December 15, 2017
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Complicated vision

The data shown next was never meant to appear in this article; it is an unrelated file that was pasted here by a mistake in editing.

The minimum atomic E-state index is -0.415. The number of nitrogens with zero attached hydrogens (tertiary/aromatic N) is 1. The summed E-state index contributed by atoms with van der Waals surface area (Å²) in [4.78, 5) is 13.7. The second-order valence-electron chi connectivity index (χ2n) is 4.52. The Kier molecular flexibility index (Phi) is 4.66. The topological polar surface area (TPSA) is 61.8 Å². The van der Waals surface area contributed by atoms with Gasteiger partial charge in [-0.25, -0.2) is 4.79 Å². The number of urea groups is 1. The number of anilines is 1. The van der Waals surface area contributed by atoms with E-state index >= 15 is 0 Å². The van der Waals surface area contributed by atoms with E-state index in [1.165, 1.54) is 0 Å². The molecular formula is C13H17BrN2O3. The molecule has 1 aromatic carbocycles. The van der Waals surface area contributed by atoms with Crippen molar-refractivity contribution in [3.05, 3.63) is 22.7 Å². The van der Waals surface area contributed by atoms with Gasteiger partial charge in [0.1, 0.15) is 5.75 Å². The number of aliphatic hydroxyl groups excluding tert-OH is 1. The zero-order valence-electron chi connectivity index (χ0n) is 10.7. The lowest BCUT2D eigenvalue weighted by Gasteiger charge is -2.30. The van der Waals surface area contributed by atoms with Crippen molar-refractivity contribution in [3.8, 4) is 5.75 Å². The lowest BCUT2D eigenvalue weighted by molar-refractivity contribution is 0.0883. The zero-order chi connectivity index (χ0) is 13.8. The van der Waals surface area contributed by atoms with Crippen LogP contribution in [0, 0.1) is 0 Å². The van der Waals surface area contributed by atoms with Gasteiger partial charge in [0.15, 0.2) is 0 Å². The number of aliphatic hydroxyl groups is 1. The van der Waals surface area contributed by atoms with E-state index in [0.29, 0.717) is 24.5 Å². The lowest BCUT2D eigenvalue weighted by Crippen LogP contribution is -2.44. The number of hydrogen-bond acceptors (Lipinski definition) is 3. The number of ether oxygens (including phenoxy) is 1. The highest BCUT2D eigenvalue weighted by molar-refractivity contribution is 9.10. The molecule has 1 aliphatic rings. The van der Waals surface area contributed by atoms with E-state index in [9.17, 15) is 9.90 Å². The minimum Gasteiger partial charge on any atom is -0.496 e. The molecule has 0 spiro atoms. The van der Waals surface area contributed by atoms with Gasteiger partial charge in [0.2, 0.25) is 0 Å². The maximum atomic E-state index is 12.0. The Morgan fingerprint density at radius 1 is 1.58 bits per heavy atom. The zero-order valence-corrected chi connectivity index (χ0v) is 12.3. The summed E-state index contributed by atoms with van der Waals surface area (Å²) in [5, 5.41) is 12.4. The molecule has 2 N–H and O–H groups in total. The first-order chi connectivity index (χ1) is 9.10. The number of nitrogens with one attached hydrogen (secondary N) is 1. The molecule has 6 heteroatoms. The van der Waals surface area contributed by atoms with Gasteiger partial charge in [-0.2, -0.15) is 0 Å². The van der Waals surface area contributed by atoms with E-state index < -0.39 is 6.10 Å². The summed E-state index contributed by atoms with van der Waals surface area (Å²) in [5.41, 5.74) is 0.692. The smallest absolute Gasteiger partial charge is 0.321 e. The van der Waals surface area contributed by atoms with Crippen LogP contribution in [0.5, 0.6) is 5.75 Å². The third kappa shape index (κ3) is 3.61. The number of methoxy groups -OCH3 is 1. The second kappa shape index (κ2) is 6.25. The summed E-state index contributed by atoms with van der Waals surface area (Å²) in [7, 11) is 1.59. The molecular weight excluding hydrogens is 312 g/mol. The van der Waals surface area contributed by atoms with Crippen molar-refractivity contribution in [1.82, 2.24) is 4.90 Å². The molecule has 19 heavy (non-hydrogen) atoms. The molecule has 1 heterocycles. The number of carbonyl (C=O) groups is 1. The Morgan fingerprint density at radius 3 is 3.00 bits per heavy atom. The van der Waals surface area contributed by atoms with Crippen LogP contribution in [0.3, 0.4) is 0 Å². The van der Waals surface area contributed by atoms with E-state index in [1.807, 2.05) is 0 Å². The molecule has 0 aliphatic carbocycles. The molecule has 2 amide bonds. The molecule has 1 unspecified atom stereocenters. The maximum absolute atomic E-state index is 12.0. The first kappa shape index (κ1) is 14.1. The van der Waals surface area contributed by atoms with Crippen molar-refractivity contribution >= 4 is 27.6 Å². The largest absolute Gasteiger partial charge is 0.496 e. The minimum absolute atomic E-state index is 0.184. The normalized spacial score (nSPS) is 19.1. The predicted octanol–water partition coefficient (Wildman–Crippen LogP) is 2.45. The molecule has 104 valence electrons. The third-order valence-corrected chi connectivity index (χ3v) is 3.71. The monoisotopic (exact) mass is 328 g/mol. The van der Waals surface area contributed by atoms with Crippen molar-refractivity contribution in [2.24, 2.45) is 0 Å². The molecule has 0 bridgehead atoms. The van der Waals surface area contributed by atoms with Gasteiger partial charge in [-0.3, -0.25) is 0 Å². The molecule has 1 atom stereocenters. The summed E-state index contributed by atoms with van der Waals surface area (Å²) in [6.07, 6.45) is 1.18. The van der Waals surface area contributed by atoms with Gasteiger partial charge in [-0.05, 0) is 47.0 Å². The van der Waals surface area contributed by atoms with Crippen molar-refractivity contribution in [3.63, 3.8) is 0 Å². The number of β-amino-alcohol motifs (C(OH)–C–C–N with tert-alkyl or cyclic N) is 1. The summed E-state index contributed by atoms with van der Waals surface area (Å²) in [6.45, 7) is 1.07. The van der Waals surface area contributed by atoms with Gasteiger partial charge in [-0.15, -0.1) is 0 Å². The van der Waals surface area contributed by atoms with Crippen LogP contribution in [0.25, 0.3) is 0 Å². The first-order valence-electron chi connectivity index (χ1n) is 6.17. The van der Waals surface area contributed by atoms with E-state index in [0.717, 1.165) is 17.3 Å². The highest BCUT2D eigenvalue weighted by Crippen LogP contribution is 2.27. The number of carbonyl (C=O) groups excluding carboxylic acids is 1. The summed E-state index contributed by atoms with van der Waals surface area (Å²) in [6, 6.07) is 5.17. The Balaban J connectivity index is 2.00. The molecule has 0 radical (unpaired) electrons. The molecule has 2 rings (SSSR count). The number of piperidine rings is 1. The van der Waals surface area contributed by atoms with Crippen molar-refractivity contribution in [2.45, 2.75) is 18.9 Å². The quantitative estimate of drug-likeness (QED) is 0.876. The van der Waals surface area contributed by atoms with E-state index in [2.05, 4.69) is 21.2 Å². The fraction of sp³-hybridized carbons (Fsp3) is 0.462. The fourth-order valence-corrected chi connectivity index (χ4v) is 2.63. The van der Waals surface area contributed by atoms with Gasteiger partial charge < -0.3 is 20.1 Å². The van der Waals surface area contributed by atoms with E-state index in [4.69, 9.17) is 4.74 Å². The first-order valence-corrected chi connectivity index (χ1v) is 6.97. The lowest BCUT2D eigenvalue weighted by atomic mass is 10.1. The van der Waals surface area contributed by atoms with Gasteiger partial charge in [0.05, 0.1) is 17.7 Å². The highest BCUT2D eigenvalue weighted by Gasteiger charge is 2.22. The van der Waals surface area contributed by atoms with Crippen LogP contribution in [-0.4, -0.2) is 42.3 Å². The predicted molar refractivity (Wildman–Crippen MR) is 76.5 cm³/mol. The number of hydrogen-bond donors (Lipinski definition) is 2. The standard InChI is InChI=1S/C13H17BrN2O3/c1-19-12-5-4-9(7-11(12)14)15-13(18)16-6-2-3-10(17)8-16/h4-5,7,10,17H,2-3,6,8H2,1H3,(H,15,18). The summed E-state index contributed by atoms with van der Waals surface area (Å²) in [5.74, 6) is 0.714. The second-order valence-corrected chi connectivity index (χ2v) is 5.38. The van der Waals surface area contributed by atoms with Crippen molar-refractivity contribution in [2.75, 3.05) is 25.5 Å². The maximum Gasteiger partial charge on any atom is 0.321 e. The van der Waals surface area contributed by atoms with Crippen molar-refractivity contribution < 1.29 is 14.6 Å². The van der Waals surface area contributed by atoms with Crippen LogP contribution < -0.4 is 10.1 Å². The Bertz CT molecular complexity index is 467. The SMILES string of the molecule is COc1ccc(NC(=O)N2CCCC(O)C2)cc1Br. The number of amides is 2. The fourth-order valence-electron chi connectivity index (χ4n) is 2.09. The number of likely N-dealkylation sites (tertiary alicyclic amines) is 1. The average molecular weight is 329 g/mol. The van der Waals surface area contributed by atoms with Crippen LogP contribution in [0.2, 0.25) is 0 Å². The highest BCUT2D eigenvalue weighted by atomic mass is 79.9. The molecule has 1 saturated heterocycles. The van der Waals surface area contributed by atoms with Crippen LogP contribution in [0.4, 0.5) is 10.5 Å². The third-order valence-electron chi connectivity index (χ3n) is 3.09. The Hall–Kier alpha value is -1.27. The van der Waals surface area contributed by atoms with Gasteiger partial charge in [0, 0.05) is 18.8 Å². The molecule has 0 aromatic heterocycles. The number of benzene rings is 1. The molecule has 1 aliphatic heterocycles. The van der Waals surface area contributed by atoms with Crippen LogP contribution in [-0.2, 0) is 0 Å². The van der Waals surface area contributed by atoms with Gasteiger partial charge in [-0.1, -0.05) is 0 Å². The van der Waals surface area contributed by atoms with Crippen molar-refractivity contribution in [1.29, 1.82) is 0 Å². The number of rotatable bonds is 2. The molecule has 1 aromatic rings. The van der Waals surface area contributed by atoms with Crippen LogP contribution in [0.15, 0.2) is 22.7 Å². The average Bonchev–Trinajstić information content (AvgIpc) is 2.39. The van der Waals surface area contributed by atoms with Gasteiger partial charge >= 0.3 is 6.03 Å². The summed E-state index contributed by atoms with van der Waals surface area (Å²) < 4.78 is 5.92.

Concerns over China’s role in Africa China is venturing into Africa with lot of fanfare but there is an increasing worry in the minds of policy makers what could happen if China fails in its mission Africa. Right from Libya to South Sudan it is taking China nowhere. In fact, six years after independence, the world’s newest country South Sudan is still struggling to find its footing. Fighting in 2013 between government forces under president Silva Kiir and those loyal to his rival and former vice president Reik Machar turned into a many-sided civil war that engulfed much of the country. A peace deal, mediated with Chinese help, between president Kiir’s Sudan People’s Liberation Army (SPLA) government in Juba and Machar, head of the SPLA in opposition, fell apart last July. The two sides fought in Juba, killing hundreds of civilians over the course of four days. Today, the only major Chinese-funded infrastructure going ahead is a renovation of the runway, navigation system, and parking lots of Juba International Airport, a contract worth about $160 million. South Sudan, a country the size of France, has only around 200 kilometers of paved road. Economically South Sudan has not benefitted a lot from China, says a South Sudanese diplomat who asked not to be named because he was not authorized to speak to media. We are talking about roads, schools, hospitals, agriculture, and power—these are the most important for the developme
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